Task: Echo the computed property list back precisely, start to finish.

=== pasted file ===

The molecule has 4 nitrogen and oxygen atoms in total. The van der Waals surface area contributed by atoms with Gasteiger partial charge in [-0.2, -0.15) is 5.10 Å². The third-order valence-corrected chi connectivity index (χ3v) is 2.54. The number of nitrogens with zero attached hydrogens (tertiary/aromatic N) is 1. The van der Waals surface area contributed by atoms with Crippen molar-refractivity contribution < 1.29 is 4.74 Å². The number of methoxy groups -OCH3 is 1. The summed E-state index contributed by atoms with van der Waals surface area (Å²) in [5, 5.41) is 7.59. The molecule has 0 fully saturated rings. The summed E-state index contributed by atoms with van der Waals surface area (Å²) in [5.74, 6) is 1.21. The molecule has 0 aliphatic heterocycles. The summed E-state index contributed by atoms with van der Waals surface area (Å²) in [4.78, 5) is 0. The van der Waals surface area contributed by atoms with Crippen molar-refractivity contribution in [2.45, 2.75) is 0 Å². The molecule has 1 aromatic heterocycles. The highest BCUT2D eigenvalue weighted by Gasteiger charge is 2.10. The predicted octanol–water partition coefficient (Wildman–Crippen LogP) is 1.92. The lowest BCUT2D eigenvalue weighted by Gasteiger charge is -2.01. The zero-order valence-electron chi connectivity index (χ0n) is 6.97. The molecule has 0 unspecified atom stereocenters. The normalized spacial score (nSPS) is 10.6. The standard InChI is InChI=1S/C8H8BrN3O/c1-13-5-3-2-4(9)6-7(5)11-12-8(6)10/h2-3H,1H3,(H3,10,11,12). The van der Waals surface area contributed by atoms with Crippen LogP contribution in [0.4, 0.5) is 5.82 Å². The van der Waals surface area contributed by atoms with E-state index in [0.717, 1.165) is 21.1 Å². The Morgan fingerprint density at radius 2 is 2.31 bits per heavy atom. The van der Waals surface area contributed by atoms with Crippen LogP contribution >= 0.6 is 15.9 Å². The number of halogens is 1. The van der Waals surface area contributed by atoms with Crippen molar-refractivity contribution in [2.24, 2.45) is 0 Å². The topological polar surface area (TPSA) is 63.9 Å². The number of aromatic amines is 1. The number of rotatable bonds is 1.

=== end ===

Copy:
The molecule has 4 nitrogen and oxygen atoms in total. The van der Waals surface area contributed by atoms with Gasteiger partial charge in [-0.2, -0.15) is 5.10 Å². The third-order valence-corrected chi connectivity index (χ3v) is 2.54. The number of nitrogens with zero attached hydrogens (tertiary/aromatic N) is 1. The van der Waals surface area contributed by atoms with Crippen molar-refractivity contribution < 1.29 is 4.74 Å². The number of methoxy groups -OCH3 is 1. The summed E-state index contributed by atoms with van der Waals surface area (Å²) in [5, 5.41) is 7.59. The molecule has 0 fully saturated rings. The summed E-state index contributed by atoms with van der Waals surface area (Å²) in [5.74, 6) is 1.21. The molecule has 0 aliphatic heterocycles. The summed E-state index contributed by atoms with van der Waals surface area (Å²) in [4.78, 5) is 0. The van der Waals surface area contributed by atoms with Crippen molar-refractivity contribution in [2.45, 2.75) is 0 Å². The molecule has 1 aromatic heterocycles. The highest BCUT2D eigenvalue weighted by Gasteiger charge is 2.10. The predicted octanol–water partition coefficient (Wildman–Crippen LogP) is 1.92. The lowest BCUT2D eigenvalue weighted by Gasteiger charge is -2.01. The zero-order valence-electron chi connectivity index (χ0n) is 6.97. The molecule has 0 unspecified atom stereocenters. The normalized spacial score (nSPS) is 10.6. The standard InChI is InChI=1S/C8H8BrN3O/c1-13-5-3-2-4(9)6-7(5)11-12-8(6)10/h2-3H,1H3,(H3,10,11,12). The van der Waals surface area contributed by atoms with Crippen LogP contribution in [0.4, 0.5) is 5.82 Å². The van der Waals surface area contributed by atoms with E-state index in [0.717, 1.165) is 21.1 Å². The Morgan fingerprint density at radius 2 is 2.31 bits per heavy atom. The van der Waals surface area contributed by atoms with Crippen LogP contribution >= 0.6 is 15.9 Å². The number of halogens is 1. The van der Waals surface area contributed by atoms with Crippen molar-refractivity contribution in [2.24, 2.45) is 0 Å². The topological polar surface area (TPSA) is 63.9 Å². The number of aromatic amines is 1. The number of rotatable bonds is 1.